IN their early days pueblo people made so much equipment from basketry materials that the first explorers called them the Basketmakers. Their product ranged from fringed skirts and sandals, through soft grass bags and stiff containers, to the house of poles and brush itself.

Then they took up pottery. They settled down, so it was safe to use breakable dishes and they no longer used baskets for cookery and storage. Even their house building was more like pottery than basketry. They began weaving and their clothes and bags were made of cloth. They let basketry die out, until at present only the Hopi make decorative baskets and then only in certain villages. Hopi, Zuni, Jemez and a few others make tough, useful baskets. But, taken all in all, the pueblos are basketmakers no longer. Styles have changed in this as in so many other things.

Yet, looking through the equipment of a pueblo, you find basketry methods in the most unexpected places-the chimney foundation, the cradle, the container for the bride's new clothes! There must be old memories of basketmaking days which have preserved these simple conveniences. Women-for they were the basketmakers-did not drop their old craft all at once. They tried a new method, like wickerwork, dropped an old one, like coiling, took coiling up again. In the course of their changing styles, they used all the main methods of basketry known to Indians of the United States.

Wickerwork

The simplest of these is wickerwork, which is merely the weaving in and out of stiff twigs, over and under one another; it is like cloth weaving except that cloth needs a loom and wickerwork is done with fingers. The ancient house of poles and brush was wickerwork. The little brush windbreaks in the fields were wickerwork and they are still. Even in a clay or stone house, the support for the chimney hood may be wicker. The Hopi of the First and Third Mesa used wickerwork for the baby's cradle board. This is a bow of green wood with tough sumac stems tied across it with yucca or buckskin thongs. It is a specialty of the Hopi, for most of the other pueblos make their cradles from wood.

Almost all of them made a carrying basket in wickerwork. This deep container (Plate 11-1) had a foundation of tough twigs of sumac (Rhus trilo-bata) or barberry (Berberis fendleri) tied together in star shape. Other peeled twigs were woven across them, generally over two and under two. The twigs might be fine, making a close woven basket, or coarse, making an openwork one, good for carrying corn cobs or peaches. A buckskin carrying strap was tied through the wickerwork, as in the illustration. A man coming home from the field carried this basket on his back, with the strap across his forehead. Tradition says that, since men used the basket so much it was often they who made it, rather than the women. Such baskets ore still made by the Hopi men and women and they were made ot Zuni until a short time ago. Perhaps a few other pueblos weave them now and then.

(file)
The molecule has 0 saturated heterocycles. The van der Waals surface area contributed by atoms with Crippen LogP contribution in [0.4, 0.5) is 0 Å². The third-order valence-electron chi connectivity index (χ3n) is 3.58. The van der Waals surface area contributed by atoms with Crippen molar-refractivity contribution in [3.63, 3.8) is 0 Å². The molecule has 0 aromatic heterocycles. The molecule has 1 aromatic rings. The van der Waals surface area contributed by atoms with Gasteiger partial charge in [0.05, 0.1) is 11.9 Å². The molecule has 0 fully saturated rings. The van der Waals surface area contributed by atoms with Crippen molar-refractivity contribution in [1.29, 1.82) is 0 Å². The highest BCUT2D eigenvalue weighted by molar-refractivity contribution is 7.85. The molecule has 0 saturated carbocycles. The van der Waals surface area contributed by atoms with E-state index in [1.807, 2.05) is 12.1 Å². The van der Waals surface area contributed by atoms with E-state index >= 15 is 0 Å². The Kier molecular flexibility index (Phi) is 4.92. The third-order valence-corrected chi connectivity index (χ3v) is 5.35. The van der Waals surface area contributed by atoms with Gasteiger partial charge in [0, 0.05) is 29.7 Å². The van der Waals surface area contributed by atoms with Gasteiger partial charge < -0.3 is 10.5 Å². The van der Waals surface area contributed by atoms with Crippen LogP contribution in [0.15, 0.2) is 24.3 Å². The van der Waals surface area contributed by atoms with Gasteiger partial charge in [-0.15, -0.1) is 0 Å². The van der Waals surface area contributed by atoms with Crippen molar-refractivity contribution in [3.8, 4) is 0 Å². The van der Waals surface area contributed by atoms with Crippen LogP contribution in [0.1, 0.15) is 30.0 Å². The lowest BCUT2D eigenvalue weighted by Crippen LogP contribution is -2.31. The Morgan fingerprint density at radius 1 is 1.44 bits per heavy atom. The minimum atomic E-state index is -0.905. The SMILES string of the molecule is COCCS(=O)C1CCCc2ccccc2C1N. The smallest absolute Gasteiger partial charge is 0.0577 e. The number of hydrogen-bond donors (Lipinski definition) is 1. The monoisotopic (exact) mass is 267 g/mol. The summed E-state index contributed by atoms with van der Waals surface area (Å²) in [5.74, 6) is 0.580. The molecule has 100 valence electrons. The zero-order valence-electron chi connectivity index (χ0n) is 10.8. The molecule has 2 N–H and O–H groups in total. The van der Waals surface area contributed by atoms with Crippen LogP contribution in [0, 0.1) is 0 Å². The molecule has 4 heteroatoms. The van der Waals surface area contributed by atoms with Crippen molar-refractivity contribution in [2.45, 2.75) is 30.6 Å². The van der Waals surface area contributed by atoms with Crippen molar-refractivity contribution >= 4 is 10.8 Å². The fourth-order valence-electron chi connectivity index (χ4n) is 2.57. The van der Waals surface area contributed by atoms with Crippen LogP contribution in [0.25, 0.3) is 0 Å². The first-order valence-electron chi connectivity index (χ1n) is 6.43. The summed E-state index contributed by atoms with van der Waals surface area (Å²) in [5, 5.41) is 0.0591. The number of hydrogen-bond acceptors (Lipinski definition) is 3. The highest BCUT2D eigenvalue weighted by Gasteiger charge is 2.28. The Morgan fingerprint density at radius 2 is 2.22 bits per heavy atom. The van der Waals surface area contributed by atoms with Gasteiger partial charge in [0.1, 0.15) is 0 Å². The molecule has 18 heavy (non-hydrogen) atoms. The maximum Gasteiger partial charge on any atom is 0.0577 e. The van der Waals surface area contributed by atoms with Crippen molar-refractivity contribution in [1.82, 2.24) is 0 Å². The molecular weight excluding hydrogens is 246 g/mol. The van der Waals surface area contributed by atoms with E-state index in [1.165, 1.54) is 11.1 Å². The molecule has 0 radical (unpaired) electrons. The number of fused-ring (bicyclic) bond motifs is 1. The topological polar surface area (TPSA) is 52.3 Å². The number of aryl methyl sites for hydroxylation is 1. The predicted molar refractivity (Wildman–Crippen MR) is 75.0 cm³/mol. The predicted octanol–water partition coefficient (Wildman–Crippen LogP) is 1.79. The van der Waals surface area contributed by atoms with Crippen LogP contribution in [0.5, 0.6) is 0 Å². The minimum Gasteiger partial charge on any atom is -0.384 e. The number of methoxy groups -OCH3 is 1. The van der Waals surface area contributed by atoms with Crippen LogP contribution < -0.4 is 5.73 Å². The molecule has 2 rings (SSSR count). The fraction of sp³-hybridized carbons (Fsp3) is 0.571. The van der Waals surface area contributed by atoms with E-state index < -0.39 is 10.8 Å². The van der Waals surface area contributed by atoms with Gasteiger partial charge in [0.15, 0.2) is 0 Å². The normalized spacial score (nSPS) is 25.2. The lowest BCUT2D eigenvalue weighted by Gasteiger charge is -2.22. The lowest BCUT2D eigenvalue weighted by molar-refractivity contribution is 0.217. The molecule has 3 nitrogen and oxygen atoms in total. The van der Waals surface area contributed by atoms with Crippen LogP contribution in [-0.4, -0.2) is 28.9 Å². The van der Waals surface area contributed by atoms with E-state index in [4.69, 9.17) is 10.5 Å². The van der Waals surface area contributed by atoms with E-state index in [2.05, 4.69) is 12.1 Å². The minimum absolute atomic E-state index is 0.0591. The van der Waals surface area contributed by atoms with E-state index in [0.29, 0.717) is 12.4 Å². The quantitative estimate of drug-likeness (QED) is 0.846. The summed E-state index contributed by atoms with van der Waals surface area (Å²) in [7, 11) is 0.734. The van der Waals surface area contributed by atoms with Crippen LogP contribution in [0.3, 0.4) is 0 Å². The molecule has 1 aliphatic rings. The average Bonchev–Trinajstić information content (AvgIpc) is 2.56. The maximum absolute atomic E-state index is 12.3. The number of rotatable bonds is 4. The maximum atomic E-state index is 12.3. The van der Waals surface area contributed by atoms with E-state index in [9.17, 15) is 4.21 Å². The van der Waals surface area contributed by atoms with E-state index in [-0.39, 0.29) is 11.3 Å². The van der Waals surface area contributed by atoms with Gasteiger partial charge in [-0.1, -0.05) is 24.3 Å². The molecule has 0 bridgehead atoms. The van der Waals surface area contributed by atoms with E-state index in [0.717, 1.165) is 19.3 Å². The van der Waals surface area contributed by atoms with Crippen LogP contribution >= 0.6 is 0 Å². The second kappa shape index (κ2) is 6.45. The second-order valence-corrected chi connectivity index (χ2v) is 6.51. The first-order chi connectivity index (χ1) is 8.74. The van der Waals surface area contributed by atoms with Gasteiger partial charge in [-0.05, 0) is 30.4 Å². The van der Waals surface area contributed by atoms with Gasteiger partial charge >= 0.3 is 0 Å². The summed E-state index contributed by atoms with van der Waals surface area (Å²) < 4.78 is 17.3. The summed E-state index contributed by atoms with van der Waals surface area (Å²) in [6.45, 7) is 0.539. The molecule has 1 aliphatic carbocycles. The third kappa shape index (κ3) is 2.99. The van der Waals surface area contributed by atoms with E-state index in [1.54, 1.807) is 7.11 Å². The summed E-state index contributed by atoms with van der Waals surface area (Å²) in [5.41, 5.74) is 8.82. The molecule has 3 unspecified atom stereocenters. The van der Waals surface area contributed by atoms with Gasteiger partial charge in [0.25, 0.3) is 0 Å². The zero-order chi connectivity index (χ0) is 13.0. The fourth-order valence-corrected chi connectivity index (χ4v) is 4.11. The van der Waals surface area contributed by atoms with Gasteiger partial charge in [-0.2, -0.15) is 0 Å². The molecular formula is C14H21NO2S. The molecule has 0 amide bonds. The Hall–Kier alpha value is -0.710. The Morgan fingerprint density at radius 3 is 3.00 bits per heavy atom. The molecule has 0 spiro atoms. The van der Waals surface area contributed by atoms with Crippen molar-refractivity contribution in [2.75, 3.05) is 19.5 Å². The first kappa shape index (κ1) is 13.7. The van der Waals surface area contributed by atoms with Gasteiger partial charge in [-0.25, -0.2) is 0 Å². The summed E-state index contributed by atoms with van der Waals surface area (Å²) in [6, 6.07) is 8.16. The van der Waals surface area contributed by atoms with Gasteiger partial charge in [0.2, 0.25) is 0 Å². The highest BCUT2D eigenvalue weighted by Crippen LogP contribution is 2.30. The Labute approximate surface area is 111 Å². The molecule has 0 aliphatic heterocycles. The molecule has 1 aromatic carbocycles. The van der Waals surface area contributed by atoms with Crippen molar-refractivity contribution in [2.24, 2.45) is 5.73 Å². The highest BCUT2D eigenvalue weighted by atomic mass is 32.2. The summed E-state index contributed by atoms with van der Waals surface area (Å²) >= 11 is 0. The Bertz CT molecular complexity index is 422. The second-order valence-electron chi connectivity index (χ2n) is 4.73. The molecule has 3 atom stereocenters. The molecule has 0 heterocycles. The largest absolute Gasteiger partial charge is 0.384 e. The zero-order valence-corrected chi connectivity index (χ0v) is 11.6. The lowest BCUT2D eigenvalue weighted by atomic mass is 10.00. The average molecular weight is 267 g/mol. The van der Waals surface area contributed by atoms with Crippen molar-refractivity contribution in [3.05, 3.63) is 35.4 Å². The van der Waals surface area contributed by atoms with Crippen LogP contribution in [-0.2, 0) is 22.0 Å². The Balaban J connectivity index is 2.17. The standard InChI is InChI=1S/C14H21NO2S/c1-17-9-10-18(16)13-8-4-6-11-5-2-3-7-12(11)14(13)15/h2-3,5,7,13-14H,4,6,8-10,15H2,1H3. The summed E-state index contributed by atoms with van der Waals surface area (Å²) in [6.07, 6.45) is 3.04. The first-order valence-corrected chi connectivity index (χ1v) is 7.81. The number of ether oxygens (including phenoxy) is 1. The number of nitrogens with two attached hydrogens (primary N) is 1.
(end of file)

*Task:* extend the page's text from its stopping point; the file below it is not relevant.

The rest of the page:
Wicker basket

Plate 11-1. Wicker basket for carrying fruit (Hopi).

Detail of wicker basket

Plate 11-2. Detail of wicker basket weave.

Between 1200 and 1300 A D. the Hopi began To use wickerwork for the beautiful colored trays, still made on Third Mesa. The material is sumac (Rhus trilobata) or rabbit brush of several kinds (Chrysothamnus graveolens, Bigelovia graveolens, Verbesina enceloidesl. The stems are peeled, rubbed with sandstone to remove irregularities and some of them ore dyed. To make the tray, a number of twigs are tied together like the ribs of an umbrella and others woven across them over one, under one (Plates 11-3, 4, 5), new ribs being added as the disk grows. When the edge of the tray is reached, the ends of the ribs are bent over and the rim finished with a spiral sewing of yucca leaf.

The pattern on these troys is so colorful and striking that some students have called it the most artistic basketry made in the United States. The figures represent birds or perhaps the dancing gods who visit the mesas to bring rain. Usually they are made by weaving in dyed twigs, but sometimes they are painted on the finished bosket, or parts of them are painted. The colors used were originally vegetable dyes and earth colors. Then, for a time, the Hopi took to commercial aniline colors, just as blanket weavers did. Now they are using the lovely old colors again with new vegetable dyes added. Their baskets have a large sale with the whites and are popular on the mesas too, as anyone would know who has seen the brilliant trays thrown in the air at the women's Basket Dance, when the young men scramble for them.